Gerald Tucker: Tucker was the head coach of the U.S. Olympic men’s gold medal basketball team in 1956. He was a member Winfield High School’s state championship teams in 1939 and 1940 and a two- time Helms Foundation Basketball All American at Oklahoma in 1943 and 1947. Gerald was also named the national player of the year in 1947. Tucker was also an AAU All America for the Phillips 66 Oilers in 1949 and 1950 and coached the Oilers to the 1955 AAU National Championship. In 1989, he was named to the Final Four all star 1940 team. In 2010, Tucker was inducted into the Kansas Sports Hall of Fame. Tucker was presented the Naismith Award by Kareem Abdul Jabar. Gerald was a loving father and husband and helped people in many ways. He was the General Manager of Phillips 66 Plastics until his death in 1979.

Roy Cooper: Following an impressive rodeo career at Southwestern Oklahoma State University that included a 1975 Collegiate National Finals Rodeo Championship, Cooper burst onto the professional roping scene in 1976 earning PRCA Rookie of the Years honors while winning the calf roping championship, as well as his first eight world titles. In a professional career that has spanned five decades, Cooper has won eight individual world championships, one of only 10 men in pro-rodeo to ever do so, and one of only three to hold multiple Triple Crown titles. Copper became the first cowboy to break the $2 million career earning mark and has won nearly every major rodeo across the United States and Canada. Copper’s career includes a record 32 National Finals Rodeo qualifications: a stunning 19 qualifications in Calf Roping and 13 in Steer Roping. Copper owns eight National Finals Rodeo area records and holds one of the fastest average times in history at the Steer Roping Finals. Copper’s unparalleled ability with a rope earned him the nickname “Super Looper,” and he has been inducted into the Pro Rodeo Hall of Fame, the National Cowboy Hall of Fame, and the Texas Cowboy Hall of Fame.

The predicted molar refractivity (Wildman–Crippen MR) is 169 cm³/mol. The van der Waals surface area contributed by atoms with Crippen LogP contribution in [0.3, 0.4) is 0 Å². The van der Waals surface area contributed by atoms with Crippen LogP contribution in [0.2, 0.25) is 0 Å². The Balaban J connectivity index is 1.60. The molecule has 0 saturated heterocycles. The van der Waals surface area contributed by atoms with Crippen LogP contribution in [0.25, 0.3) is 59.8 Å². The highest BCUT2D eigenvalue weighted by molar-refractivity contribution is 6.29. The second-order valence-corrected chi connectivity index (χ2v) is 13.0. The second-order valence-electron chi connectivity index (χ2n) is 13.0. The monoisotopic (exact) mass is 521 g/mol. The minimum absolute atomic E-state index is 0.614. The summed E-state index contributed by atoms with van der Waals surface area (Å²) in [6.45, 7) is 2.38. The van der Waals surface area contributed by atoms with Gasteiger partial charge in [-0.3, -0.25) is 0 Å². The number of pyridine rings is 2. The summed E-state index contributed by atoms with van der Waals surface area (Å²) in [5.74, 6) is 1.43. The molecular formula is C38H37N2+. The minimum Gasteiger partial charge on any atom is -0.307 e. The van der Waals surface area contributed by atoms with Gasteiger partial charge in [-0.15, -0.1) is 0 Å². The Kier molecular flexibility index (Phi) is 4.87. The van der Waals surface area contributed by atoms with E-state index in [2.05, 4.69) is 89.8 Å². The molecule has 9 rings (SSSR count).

The Induction Ceremony into the Oklahoma Sports Hall of Fame for these outstanding inductees is scheduled on August 4, 2014 at the National Cowboy and Western Heritage Museum.

Showcasing Oklahoma’s rich sports heritage is the mission of the Oklahoma Sports Hall of Fame, a 501(c)3 non-profit charitable organization. Preserving the memories, starting with the positive lifestyle of the Legendary Native American, Jim Thorpe and many more Oklahoma Sports Legends, can be enjoyed by all Oklahomans and an experience people will not soon forget.